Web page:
A weed and a tale

In the forests of Kanyakumari, an invasive species has been proliferating since the 1960s. It is time to remove it altogether

In the 1960s, ethnic strife in the island nation of Sri Lanka, which ended in 2009, was rife. It caused many Sri Lankan Tamils to cross the Palk Strait and enter Tamil Nadu, seeking refuge. India's then-Prime Minister, Lal Bahadur Shastri and the then-Lankan President, Sirimavo Bandaranaike signed an agreement to accommodate the refugees. As most of them had been working in plantations like tea and rubber in Sri Lanka, it was decided to create similar plantations in Tamil Nadu to employ and rehabilitate them. Accordingly, forests in the districts of Kanyakumari and Nilgiris were chosen and converted into rubber and tea plantations.
The Kanyakumari Forest Division leased about 5,000 hectares of reserve forests to the Arasu Rubber Corporation (ARC) Limited for raising rubber plantations to rehabilitate Tamil refugees from Sri Lanka. Initially, when rubber was raised, Pueraria javanica was introduced as a "cover crop" to prevent soil erosion and for enrichment of the soil. This species is native to Thailand. It is a very popular cover crop in coffee, oil palm, citrus and rubber plantations.
Subsequently, the cover crop was changed. During the 1980s, Mucuna bracteata, a creeping vine that belongs to the legume family, was introduced as cover crop in place of Pueraria javanica. Mucuna bracteata originates in the forests of Tripura. It is used as a cover crop in rubber (India and Malaysia) as well as palm oil plantations (Malaysia).
Mucuna bracteata has several advantages. The creeping crop grows about 10-15 cm/day in rubber and palm oil plantations. It mainly protects raked up soil, prevents erosion, enriches organic matter and helps in retaining moisture. It minimises losses of nutrients due to leaching and reduces competition from noxious weeds. As a rule, leguminous plants are selected as cover crops as they are able to fix nitrogen and make it available to the main crop. Mucuna bracteata does not dry during hot spells. It also grows under the shade. It is non-palatable to cattle due to high levels of phenolic compounds and thus protects crops from cattle and other wild animals. Moreover, it is drought- resistant and poses less fire hazards during dry weather.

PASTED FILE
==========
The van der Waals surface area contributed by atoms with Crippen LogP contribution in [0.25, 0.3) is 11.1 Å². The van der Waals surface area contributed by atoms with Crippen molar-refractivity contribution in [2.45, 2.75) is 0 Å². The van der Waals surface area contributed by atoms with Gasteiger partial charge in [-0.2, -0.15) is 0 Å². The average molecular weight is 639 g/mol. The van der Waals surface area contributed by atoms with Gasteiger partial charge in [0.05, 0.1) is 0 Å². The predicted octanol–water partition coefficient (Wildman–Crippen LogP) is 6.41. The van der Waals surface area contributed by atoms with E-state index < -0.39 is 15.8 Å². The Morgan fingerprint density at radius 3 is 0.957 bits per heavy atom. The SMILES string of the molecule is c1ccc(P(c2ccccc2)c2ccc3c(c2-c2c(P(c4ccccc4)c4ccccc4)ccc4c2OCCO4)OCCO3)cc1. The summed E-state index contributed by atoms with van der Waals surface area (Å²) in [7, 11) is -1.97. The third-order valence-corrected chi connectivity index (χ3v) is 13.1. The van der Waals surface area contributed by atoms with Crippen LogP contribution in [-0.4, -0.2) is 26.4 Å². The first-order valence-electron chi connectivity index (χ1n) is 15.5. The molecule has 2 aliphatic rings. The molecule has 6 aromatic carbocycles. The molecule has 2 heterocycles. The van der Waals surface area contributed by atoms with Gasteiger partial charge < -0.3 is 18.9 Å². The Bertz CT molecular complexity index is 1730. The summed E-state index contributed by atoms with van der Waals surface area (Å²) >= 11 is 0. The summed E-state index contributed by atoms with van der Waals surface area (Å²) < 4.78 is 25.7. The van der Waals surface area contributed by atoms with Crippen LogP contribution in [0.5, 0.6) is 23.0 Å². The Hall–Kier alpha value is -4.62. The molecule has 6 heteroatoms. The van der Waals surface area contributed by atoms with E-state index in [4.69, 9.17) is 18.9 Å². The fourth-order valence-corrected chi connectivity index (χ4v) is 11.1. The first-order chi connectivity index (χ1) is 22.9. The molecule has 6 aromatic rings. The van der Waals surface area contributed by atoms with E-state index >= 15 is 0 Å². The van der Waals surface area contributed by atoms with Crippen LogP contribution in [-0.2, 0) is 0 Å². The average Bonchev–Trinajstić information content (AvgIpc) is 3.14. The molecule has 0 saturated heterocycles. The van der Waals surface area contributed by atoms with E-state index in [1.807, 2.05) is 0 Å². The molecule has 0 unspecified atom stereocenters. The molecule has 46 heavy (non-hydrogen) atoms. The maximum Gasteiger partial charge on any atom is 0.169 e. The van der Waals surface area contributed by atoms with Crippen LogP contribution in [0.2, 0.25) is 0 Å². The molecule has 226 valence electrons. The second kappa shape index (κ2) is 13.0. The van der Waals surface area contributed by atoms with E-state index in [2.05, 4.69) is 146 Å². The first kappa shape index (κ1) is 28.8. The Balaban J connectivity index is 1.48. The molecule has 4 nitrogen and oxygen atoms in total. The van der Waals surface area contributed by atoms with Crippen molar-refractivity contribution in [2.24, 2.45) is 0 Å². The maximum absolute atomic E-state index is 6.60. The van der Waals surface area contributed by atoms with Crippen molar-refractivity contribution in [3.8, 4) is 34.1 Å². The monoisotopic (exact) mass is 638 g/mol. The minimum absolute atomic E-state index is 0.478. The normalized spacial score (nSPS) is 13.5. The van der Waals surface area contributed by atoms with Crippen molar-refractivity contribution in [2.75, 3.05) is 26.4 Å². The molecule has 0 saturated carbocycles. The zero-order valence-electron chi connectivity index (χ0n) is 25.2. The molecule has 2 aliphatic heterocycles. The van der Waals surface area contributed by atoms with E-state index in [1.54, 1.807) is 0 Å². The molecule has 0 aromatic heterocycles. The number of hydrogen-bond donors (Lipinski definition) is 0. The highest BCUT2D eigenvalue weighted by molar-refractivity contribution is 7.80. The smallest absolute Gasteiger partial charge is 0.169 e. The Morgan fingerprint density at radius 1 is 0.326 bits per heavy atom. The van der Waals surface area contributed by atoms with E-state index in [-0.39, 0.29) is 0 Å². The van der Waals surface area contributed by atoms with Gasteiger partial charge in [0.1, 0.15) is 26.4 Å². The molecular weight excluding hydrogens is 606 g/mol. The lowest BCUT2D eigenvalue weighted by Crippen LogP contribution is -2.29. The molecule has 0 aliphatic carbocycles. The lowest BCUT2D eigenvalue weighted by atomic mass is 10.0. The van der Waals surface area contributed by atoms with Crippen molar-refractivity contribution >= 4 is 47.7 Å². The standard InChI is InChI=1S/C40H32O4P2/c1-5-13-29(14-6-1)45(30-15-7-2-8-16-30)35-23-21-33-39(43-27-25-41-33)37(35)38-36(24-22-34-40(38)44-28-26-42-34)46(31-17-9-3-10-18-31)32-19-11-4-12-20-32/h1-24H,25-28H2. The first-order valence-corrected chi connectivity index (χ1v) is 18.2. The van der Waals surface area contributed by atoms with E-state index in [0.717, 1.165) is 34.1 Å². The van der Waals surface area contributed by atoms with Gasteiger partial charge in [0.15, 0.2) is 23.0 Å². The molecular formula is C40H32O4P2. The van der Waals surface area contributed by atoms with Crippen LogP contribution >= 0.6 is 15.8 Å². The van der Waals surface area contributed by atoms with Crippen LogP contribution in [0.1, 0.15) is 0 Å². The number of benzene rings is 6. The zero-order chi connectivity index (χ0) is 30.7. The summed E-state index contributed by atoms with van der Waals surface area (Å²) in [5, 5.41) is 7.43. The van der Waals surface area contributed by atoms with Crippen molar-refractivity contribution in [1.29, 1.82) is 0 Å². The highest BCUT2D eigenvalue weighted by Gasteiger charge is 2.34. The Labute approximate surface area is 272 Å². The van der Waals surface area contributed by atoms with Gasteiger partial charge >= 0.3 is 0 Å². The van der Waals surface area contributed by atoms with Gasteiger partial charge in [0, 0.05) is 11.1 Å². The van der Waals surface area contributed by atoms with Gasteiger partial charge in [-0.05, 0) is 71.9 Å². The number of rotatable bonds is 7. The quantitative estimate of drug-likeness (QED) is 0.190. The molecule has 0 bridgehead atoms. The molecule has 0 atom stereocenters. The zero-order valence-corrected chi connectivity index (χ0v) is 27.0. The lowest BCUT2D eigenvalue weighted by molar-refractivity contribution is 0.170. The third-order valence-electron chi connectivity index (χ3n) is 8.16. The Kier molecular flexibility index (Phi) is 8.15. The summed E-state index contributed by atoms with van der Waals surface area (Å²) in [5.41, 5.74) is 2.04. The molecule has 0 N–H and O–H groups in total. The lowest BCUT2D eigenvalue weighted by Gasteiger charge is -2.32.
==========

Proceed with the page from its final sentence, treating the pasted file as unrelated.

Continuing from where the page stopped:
Unfortunately, Mucuna bracteata is a deep-rooted and rapidly-growing plant species. In the ARC plantations, the growth of this species became astonishingly vigorous in due course of time, and has now become a menace in the adjoining forest areas.
Since it is a fast-growing, creeping and aggressively climbing perennial vine, it can choke, smother and dwarf native trees by its gregarious growth and climbing behaviour. It has covered the ground completely, climbed upon the well-grown trees and suppressed them completely. Because of the suppression by the weed, the photosynthetic activity has completely stopped. As a result, the trees are gradually facing death.
The natural forest adjoining the ARC's plantations needs revitalisation. Moreover, it is rich elephant habitat. Therefore, it is the need of the hour to remove this weed completely from the ARC areas contiguous to the forest as this poses a serious threat to the wildlife habitat which has been declared as a Wildlife Sanctuary. In the past, attempts have been made with machinery like JCBs. However, the weed could not be uprooted completely. Even if a small bit of its root is left in the soil, it will grow vigorously and cover the whole area within no time. It is very difficult to remove the weed once it is established.
As Mucuna bracteata has become a major threat, it is high time that the Forest Department and the ARC jointly embark on a programme to eliminate the invasive species for better management of forests. Legislators, foresters, scientists, and environmentalists should come together for enacting a strict legislation to prevent the use of this harmful weed in plantations nearer to natural forests. DOWN TO EARTH
(The author is President, the Society for Conservation of Nature, Trichy, Tamil Nadu, and Consultant with the Society for Social Forest Research & Development, Tamil Nadu. The views expressed are strictly personal)

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